Over the years, the stories people have shared with me, combined with my own life experiences, have given me valuable knowledge and resources to help many adults and children. To that end, in 1992 I established a support group (Halo of Love) for bereaved parents. In 1994, I began a learning program (Children Healing After Trauma [CHAT]) for coping with loss and trauma for children, educators, counselors, and school resource officers. I continued working at the funeral home while developing other workshops for professionals in the medical and mental health fields. I volunteered at a local hospital to provide group sessions on coping with grief for adults and children in rehabilitation for emotional illness and chemical dependency. I developed and facilitated specialized workshops and a support group for widowed persons (Comfort and Conversation) and a program for people coping with grief during the holidays. I have authored many award-winning articles on healing grief so that help and advice can be made available for the public in general. Realizing that I wanted to devout all my time to grief education, I resigned from my position at the funeral home in 1996. I soon began the Sweeney Alliance, a non-profit company that provided educational programs and resources for families and professionals coping with an array of grief and trauma issues.

Since 1992, I have found much reward in helping emergency response and public safety personnel. These professionals experience a grief and pain that is not understood by most civilians. The men and women who serve their communities as firefighters, pre-hospital caregivers, emergency dispatchers, and law enforcement and correctional officers are committed to making a difference in the lives of others. However, for many of them, their endeavors come with a very high price: grief and post-traumatic stress. They are involved in situations that can, and often do, put their lives in jeopardy. They routinely witness the suffering and death of fellow human beings and must cope with the raw grief of their victim or patient’s family members. They must live with their grief following the death of one of their own comrades. In addition, they must balance their professional grief issues with those of their personal lives. It is no wonder that these professions have the highest suicide, divorce, and substance abuse rates. In 1997, I wrote and began teaching the Grieving Behind the Badge program throughout North America. I was dedicated to helping them cope with PTSD and reducing the escalating suicide rate within the fire service community.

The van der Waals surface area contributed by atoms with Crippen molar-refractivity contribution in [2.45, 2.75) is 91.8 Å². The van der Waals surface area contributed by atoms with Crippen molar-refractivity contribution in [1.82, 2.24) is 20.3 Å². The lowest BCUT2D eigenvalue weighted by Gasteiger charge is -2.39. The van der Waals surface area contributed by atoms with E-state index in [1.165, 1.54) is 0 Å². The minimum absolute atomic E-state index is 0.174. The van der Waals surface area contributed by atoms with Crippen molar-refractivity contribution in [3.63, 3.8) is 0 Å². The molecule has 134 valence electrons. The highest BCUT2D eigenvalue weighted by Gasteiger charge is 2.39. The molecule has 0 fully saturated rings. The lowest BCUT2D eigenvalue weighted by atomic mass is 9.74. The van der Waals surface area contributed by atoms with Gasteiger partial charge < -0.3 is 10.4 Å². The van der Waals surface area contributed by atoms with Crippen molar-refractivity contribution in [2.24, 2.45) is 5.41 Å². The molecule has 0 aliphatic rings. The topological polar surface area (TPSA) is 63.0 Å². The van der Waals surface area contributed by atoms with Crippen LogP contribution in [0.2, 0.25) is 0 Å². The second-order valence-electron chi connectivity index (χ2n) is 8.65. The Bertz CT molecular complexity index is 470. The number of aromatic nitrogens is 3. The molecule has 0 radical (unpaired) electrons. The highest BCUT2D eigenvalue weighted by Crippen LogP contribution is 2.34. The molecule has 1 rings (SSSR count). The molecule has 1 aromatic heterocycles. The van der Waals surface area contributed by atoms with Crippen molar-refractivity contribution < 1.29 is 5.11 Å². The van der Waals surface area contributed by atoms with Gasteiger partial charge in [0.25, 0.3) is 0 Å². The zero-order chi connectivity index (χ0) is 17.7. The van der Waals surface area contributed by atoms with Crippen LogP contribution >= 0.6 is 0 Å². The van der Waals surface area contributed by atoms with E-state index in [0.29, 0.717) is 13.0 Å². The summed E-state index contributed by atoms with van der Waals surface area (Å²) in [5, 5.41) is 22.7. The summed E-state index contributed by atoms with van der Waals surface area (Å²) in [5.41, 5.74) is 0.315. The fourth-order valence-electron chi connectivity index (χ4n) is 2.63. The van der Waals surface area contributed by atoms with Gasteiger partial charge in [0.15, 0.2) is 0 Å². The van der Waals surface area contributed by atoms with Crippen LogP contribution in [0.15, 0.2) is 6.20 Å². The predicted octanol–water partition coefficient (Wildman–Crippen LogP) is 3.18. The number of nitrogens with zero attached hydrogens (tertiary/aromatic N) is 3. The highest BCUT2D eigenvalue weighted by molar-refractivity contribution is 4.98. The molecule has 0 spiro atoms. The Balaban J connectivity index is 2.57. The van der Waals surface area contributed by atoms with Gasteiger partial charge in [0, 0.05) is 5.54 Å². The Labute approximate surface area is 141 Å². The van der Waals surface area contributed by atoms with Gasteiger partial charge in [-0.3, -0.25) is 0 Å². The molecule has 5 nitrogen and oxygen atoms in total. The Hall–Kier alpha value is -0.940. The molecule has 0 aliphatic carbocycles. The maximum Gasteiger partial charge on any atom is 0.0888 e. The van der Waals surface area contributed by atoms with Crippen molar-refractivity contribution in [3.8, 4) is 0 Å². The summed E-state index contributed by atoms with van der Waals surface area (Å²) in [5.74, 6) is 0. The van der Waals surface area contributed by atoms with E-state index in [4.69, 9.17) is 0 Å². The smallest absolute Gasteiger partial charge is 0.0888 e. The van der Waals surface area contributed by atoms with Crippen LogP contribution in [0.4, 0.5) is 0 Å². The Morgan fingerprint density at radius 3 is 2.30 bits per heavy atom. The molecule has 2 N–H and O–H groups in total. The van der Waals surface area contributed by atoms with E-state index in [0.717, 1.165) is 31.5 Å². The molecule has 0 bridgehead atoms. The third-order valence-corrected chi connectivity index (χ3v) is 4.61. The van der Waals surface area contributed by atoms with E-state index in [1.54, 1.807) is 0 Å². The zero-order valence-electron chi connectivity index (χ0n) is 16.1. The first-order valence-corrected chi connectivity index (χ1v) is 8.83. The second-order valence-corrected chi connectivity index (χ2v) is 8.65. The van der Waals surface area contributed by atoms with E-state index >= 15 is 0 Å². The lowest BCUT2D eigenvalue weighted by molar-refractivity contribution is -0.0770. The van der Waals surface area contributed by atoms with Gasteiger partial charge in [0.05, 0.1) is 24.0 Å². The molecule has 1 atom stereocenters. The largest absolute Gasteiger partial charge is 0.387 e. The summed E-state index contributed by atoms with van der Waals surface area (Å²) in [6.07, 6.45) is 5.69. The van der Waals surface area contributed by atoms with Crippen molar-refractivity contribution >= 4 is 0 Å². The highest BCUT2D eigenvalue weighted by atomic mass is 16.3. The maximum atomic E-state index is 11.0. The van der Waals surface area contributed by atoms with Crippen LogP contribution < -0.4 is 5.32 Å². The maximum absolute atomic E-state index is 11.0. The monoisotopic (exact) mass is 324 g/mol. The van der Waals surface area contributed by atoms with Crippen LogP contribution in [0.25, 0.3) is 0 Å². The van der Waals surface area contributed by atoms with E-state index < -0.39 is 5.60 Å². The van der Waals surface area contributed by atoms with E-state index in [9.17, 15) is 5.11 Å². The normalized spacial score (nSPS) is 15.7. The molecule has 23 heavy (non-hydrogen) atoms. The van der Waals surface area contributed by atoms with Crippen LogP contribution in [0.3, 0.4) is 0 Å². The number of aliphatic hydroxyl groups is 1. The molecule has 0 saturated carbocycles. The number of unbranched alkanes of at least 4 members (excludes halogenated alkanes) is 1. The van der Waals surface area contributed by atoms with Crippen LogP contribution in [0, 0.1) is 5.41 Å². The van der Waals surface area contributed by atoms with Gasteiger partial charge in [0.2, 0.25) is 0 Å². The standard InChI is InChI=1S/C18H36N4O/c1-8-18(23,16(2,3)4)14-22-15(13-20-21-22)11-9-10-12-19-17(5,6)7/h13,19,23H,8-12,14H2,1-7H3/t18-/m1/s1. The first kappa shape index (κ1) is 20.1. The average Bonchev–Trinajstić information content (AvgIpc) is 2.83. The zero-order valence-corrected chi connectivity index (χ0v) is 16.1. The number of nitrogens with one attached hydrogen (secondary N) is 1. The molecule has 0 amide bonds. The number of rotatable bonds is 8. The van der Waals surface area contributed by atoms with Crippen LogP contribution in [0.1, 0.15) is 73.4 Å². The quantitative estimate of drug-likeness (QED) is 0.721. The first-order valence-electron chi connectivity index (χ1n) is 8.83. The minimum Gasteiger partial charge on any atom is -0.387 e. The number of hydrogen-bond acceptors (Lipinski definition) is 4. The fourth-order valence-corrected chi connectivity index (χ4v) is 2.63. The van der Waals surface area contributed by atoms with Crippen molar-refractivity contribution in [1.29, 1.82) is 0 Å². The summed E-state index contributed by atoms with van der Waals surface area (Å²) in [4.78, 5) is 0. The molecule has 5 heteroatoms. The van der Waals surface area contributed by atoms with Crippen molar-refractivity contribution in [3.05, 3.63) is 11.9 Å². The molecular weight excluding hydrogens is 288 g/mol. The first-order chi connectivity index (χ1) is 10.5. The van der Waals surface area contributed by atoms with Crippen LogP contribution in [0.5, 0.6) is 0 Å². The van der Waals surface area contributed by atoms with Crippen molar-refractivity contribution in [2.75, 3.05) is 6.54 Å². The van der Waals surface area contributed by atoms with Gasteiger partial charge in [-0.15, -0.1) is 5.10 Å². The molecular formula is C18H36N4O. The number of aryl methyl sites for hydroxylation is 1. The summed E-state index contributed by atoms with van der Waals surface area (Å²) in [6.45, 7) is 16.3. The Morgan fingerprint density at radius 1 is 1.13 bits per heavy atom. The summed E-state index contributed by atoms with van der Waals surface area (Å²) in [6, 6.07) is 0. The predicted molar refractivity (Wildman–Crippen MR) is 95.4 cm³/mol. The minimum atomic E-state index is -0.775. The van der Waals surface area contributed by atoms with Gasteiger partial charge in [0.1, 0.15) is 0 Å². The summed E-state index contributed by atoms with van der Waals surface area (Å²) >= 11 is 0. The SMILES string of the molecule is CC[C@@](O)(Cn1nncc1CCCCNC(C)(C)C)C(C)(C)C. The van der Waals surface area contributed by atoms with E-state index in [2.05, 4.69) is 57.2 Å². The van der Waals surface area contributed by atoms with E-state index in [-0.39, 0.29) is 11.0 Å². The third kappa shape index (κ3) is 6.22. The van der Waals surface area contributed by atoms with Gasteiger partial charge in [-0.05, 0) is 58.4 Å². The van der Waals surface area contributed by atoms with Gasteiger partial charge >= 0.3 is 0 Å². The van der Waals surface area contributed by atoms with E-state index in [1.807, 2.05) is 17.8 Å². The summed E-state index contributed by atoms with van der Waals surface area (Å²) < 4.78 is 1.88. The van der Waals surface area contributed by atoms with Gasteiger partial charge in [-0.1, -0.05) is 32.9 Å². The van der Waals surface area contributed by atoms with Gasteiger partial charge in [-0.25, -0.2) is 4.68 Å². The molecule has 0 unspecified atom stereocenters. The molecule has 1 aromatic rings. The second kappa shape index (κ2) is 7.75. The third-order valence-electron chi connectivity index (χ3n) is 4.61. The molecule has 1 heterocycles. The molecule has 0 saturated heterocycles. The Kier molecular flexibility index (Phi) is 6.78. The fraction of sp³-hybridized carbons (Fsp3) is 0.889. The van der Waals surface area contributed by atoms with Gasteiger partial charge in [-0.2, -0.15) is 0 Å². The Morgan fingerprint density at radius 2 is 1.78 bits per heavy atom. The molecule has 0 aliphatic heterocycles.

I have come to know that grief pain does not only accompany the death of a loved one. It can be seen through the eyes of a child who has been abused or abandoned by a parent. Grief can be felt in a person’s heart as they watch a family member or friend succumb to the ravages of substance abuse. I have heard grief in the voice of the paramedic who told me his story of fighting to breathe life into a stillborn baby, but instead, having to cope with the fact that the best he could do was to cradle this child in his loving arms. I have listened to stories of veterans who struggle with the aftermath of war and nurses and doctors who question whether they have done all they could do to save a patient’s life. I have read the pain-filled letter of a firefighter who grieves the death of a fellow firefighter in the line of duty. I have cared for the dead body of a child and cried knowing that soon I would have to comfort his parents as they made his funeral arrangements.

The lessons that grief has taught me are many. One of the most important of these lessons is that grief is a part of life. Grief is a choice. We can take grief and bury it or we can take it, digest it, feel it, and let it make a positive change in us. We can use our experiences with grief to make a profound difference in the lives of others. I have allowed grief to be my mentor on many occasions and I continue to learn all that I can. Grief has taught me that emotional pain can bore a hole into our inner being and, if we allow it to fester, it can slowly devour our existence. I have learned not to take anything for granted. I must be willing to listen to people’s stories and openly share mine with them no matter how painful it may be. I have learned how to ask deep and penetrating questions that cut through the façade of a person’s existence and get to the depths and meaning of their grief. I am committed to making a significant difference in people’s lives. I greet each day with a positive attitude and realize that I, and I alone, am responsible for my actions. I am aggressive in the pursuit of my dreams and goals. I now understand that certain things in life are not under my control and I must surrender them to allow myself to continue growing as a person. The best lesson that grief has taught me is that no matter how traumatic the event, life IS worth living.

Copyright 2014 Peggy Sweeney. All rights reserved.